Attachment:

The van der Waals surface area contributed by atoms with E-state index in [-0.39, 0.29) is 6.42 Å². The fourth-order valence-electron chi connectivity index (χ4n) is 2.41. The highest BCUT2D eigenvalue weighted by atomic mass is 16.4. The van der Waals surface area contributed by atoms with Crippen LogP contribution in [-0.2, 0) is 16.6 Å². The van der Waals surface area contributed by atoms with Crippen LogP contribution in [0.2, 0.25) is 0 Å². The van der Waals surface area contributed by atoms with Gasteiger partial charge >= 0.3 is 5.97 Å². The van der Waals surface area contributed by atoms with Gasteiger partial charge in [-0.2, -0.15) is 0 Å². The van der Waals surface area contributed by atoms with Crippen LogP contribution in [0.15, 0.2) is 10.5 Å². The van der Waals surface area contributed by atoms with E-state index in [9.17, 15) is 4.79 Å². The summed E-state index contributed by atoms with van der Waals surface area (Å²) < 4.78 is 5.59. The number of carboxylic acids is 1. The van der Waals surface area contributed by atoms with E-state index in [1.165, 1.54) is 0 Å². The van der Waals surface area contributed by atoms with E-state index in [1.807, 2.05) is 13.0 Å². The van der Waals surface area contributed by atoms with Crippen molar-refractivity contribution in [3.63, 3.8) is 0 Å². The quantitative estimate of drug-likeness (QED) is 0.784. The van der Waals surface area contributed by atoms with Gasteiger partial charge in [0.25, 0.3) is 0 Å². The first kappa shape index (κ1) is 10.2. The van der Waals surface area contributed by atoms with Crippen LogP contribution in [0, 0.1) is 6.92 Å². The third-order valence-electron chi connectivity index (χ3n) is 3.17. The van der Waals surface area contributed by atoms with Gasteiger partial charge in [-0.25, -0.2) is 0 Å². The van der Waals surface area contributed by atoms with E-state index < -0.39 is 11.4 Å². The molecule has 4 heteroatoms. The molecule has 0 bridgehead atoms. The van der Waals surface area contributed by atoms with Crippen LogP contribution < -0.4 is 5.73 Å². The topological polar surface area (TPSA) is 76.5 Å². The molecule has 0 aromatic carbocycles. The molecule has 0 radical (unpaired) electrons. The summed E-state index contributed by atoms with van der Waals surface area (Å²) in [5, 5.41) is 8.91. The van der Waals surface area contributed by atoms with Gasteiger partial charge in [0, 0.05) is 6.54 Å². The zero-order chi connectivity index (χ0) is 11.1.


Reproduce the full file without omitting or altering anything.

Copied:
The van der Waals surface area contributed by atoms with E-state index in [-0.39, 0.29) is 6.42 Å². The fourth-order valence-electron chi connectivity index (χ4n) is 2.41. The highest BCUT2D eigenvalue weighted by atomic mass is 16.4. The van der Waals surface area contributed by atoms with Crippen LogP contribution in [-0.2, 0) is 16.6 Å². The van der Waals surface area contributed by atoms with Crippen LogP contribution in [0.2, 0.25) is 0 Å². The van der Waals surface area contributed by atoms with Gasteiger partial charge >= 0.3 is 5.97 Å². The van der Waals surface area contributed by atoms with Gasteiger partial charge in [-0.2, -0.15) is 0 Å². The van der Waals surface area contributed by atoms with Crippen LogP contribution in [0.15, 0.2) is 10.5 Å². The van der Waals surface area contributed by atoms with E-state index in [9.17, 15) is 4.79 Å². The summed E-state index contributed by atoms with van der Waals surface area (Å²) < 4.78 is 5.59. The number of carboxylic acids is 1. The van der Waals surface area contributed by atoms with E-state index in [1.165, 1.54) is 0 Å². The van der Waals surface area contributed by atoms with E-state index in [1.807, 2.05) is 13.0 Å². The van der Waals surface area contributed by atoms with Crippen molar-refractivity contribution in [3.63, 3.8) is 0 Å². The quantitative estimate of drug-likeness (QED) is 0.784. The van der Waals surface area contributed by atoms with Gasteiger partial charge in [0.25, 0.3) is 0 Å². The first kappa shape index (κ1) is 10.2. The van der Waals surface area contributed by atoms with Crippen LogP contribution in [0, 0.1) is 6.92 Å². The third-order valence-electron chi connectivity index (χ3n) is 3.17. The van der Waals surface area contributed by atoms with Gasteiger partial charge in [-0.25, -0.2) is 0 Å². The van der Waals surface area contributed by atoms with E-state index < -0.39 is 11.4 Å². The molecule has 4 heteroatoms. The molecule has 0 bridgehead atoms. The van der Waals surface area contributed by atoms with Crippen LogP contribution < -0.4 is 5.73 Å². The topological polar surface area (TPSA) is 76.5 Å². The molecule has 0 aromatic carbocycles. The molecule has 0 radical (unpaired) electrons. The summed E-state index contributed by atoms with van der Waals surface area (Å²) in [5, 5.41) is 8.91. The van der Waals surface area contributed by atoms with Gasteiger partial charge in [0, 0.05) is 6.54 Å². The zero-order chi connectivity index (χ0) is 11.1.